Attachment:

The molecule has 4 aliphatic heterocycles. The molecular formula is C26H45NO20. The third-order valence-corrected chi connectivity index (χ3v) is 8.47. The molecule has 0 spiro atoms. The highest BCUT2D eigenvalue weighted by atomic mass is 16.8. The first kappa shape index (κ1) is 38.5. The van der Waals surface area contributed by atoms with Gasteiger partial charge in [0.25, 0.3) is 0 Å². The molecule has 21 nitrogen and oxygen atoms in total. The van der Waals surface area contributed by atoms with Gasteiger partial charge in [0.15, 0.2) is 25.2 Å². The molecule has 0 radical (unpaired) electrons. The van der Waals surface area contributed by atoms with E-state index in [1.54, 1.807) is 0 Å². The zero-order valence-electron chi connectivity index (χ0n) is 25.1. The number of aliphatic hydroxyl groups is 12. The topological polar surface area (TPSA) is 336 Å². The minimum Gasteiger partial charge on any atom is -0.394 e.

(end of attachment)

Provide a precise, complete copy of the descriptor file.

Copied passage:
The molecule has 4 aliphatic heterocycles. The molecular formula is C26H45NO20. The third-order valence-corrected chi connectivity index (χ3v) is 8.47. The molecule has 0 spiro atoms. The highest BCUT2D eigenvalue weighted by atomic mass is 16.8. The first kappa shape index (κ1) is 38.5. The van der Waals surface area contributed by atoms with Gasteiger partial charge in [0.25, 0.3) is 0 Å². The molecule has 21 nitrogen and oxygen atoms in total. The van der Waals surface area contributed by atoms with Gasteiger partial charge in [0.15, 0.2) is 25.2 Å². The molecule has 0 radical (unpaired) electrons. The van der Waals surface area contributed by atoms with E-state index in [1.54, 1.807) is 0 Å². The zero-order valence-electron chi connectivity index (χ0n) is 25.1. The number of aliphatic hydroxyl groups is 12. The topological polar surface area (TPSA) is 336 Å². The minimum Gasteiger partial charge on any atom is -0.394 e.